Kamala Harris wants to fine companies that pay men more than women

By Melissa Locker

Gender inequity costs the United States $2 trillion in lost GDP and Senator Kamala Harris has a plan to curb at least one way that gender-based inequity hurts the economy and women’s bank accounts.

Harris, who is one of the 23 people running to be the Democratic nominee for president, is unveiling a new proposal designed to make companies prove that they aren’t discriminating against women by paying men more for the same work. If they can’t, the policy would hit the discriminatory companies where it hurts—their wallets.

Under Harris’s plan, companies with over 100 employees would be required to apply for “Equal Pay Certification” from the Equal Employment Opportunity Commission, the AP reports, and disclose whether they are “Equal Pay Certified” on the homepage of their websites. Companies that don’t meet the threshold for certification would be fined “1% of their profits for every 1% wage gap they allow to persist for work of equal value,” with fines decreasing over time as they figure out their BS out and start paying people equitably. Harris estimates that alone would generate $180 billion over 10 years.

Under Harris’s equal-pay plan, which is laid out on her website, companies would also be barred from asking jobseekers about their prior salary history, barred for putting forced arbitration agreements for pay discrimination in employment contracts, and barred from prohibiting their employees from talking about their pay openly. Under the plan, companies would be required to report the share of women who are among the company’s top earners as well as the total pay and total compensation gap that exists between men and women, pushing the onus back on companies to explain any pay discrepancies.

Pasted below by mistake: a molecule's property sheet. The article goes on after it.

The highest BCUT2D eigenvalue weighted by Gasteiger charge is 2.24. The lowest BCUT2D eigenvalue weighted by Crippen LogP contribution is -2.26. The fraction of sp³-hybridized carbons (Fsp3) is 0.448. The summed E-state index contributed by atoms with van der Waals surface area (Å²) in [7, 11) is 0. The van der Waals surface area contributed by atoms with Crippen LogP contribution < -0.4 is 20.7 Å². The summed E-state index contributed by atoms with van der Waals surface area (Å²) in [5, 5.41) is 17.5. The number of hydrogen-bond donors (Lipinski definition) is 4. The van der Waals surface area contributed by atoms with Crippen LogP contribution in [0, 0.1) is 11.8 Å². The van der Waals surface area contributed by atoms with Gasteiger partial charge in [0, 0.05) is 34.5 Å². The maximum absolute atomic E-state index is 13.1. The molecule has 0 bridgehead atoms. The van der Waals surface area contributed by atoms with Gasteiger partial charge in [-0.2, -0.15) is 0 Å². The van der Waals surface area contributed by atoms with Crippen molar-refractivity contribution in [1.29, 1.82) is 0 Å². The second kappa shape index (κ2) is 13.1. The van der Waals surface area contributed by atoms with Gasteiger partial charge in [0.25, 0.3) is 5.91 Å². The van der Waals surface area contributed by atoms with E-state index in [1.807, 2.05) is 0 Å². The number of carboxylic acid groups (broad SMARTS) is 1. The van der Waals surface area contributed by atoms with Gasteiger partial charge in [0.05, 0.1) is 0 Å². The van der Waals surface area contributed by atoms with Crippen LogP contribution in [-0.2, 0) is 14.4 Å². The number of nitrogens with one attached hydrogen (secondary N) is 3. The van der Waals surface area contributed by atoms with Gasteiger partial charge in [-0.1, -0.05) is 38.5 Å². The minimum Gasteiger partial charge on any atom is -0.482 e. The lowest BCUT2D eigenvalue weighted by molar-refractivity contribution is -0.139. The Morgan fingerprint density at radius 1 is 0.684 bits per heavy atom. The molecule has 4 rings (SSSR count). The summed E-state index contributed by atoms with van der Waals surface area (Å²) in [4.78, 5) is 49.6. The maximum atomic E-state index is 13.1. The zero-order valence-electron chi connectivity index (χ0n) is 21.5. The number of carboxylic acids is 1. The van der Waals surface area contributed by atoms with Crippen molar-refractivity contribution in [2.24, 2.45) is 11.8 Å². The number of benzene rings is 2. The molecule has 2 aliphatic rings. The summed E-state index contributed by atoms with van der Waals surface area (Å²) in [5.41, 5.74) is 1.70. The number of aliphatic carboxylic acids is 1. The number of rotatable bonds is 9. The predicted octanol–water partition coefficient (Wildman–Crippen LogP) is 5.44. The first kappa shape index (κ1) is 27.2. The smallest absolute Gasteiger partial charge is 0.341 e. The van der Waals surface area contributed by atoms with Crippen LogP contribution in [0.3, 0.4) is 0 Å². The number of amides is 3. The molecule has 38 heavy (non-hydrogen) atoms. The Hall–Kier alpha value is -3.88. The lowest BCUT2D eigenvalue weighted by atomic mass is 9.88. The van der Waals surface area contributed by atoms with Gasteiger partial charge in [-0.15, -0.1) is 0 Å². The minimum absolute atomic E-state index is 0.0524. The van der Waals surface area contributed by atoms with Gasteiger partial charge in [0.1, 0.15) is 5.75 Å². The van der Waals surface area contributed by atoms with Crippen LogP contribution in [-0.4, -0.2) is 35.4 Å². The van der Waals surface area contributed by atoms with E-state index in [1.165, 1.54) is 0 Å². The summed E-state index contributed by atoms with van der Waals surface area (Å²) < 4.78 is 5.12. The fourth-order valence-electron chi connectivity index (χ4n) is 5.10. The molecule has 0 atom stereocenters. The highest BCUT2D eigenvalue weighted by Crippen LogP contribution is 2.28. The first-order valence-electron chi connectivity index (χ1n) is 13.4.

To enforce the policy, all federal contractors would be required to have Equal Pay Certification within two years of Harris taking office, or else they would be barred from competing for contracts valued at more than $500,000. Harris has been preaching the gospel of equal pay for equal work for years, particularly for black women who face the biggest wage gap when compared to white men, and has made closing the income gap a cornerstone of her presidential campaign.

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